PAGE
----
After check-in the competitors are divided into groups that are called flights. The purposed behind having each group complete all three attempts before moving on to another group is to keep everyone warmed up between lifts. This also signals the following group that it is time to start warming up for their lifts.
The basics for each lift are that you get called to the platform, perform the lift, select a weight for the next attempt and get back to the waiting area. There are three judges who give a white light (lift was good) or a red light (lift was bad) based on what they saw. You have to get two white lights for the lift to count. There are a wide variety of reasons someone might get red lights for different lifts and those vary by federation, so check the rules.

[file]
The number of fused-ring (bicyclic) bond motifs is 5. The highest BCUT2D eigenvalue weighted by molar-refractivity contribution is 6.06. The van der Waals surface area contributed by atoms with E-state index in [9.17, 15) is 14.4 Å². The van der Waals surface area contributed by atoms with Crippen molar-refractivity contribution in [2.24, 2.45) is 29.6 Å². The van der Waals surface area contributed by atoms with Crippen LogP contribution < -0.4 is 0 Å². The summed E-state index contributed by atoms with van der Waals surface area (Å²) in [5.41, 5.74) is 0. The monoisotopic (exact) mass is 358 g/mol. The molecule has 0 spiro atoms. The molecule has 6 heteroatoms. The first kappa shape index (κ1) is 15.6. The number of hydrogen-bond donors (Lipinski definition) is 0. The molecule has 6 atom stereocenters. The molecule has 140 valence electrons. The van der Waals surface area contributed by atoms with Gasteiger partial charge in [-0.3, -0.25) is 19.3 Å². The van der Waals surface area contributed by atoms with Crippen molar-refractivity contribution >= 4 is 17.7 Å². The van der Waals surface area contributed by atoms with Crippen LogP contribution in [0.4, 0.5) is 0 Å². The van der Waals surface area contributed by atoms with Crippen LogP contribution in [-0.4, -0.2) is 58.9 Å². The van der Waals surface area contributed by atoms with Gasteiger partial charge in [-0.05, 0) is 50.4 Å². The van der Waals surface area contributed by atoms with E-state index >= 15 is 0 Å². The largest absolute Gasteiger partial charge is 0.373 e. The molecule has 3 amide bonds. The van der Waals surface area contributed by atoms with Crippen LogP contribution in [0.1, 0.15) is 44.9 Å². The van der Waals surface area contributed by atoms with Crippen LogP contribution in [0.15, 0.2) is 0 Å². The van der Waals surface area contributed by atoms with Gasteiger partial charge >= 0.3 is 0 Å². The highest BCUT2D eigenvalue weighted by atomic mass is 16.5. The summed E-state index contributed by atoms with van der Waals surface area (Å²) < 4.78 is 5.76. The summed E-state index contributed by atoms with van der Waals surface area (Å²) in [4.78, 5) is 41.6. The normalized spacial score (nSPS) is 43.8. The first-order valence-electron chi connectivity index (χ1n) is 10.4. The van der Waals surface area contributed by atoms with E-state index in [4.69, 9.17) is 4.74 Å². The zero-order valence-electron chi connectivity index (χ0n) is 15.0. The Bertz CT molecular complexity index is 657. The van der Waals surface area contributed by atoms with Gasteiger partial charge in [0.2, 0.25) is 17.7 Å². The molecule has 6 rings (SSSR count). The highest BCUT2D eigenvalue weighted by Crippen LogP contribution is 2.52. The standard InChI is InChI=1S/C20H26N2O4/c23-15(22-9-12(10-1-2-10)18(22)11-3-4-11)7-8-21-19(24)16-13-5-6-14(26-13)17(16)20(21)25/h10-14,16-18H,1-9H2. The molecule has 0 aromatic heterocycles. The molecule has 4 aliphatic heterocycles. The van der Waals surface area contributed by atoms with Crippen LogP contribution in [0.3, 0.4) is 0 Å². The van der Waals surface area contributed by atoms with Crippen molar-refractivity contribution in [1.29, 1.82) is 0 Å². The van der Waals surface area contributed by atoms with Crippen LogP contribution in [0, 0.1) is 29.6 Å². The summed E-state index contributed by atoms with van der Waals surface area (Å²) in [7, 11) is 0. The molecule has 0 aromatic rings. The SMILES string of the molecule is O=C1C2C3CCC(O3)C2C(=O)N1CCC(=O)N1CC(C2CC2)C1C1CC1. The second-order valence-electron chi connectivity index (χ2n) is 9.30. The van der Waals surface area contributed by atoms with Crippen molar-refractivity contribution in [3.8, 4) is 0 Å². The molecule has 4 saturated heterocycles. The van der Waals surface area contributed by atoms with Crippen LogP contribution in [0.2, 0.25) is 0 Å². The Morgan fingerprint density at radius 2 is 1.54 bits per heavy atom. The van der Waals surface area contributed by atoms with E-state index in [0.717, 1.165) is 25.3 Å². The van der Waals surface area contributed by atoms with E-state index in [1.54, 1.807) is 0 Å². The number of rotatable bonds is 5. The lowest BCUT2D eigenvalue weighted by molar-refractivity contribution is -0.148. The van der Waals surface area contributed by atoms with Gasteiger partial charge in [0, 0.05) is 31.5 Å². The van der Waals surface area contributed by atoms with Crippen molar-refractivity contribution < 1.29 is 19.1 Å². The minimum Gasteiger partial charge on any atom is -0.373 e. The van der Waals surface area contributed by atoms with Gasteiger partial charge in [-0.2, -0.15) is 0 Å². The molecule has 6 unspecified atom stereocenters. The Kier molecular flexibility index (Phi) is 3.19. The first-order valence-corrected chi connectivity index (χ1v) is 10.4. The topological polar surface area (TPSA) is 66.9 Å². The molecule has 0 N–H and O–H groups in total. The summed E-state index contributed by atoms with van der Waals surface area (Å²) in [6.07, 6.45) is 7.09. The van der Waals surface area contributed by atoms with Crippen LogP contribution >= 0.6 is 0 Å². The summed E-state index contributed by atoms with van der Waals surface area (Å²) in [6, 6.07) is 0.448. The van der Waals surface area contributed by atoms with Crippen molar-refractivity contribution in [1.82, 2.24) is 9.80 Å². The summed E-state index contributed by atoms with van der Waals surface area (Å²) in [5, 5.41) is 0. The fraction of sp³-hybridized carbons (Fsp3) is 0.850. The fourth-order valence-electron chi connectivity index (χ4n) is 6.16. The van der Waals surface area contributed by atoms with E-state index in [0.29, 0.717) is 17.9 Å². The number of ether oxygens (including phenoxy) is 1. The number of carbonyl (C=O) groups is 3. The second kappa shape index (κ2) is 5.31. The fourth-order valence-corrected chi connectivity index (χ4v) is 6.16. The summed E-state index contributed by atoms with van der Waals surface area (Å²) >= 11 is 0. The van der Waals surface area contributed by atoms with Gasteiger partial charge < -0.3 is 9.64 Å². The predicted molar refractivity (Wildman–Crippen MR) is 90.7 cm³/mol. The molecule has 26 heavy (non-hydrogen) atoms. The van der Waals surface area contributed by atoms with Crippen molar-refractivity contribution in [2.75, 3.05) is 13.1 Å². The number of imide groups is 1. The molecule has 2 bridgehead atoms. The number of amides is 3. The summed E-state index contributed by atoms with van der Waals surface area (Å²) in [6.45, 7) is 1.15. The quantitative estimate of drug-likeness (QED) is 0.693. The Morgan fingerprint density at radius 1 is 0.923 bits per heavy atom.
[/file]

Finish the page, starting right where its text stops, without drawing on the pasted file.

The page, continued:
First up is squats. You get called to the platform and get under the bar. Depending on the judges and federation you might use a monolift or you might walk the squat out of the lift. Once your feet are set and you are ready to squat you look at the judge who gives the command, "Squat". There is no, "Up" command. You go to where you think the appropriate depth is, then stand up to complete the lift. There are spotters just in case something goes wrong. Once the lift is completed the judge gives the command to rack the bar and you select your next weight (if you get two or three red lights you can keep the same weight, in some federations you can't choose a lower weight).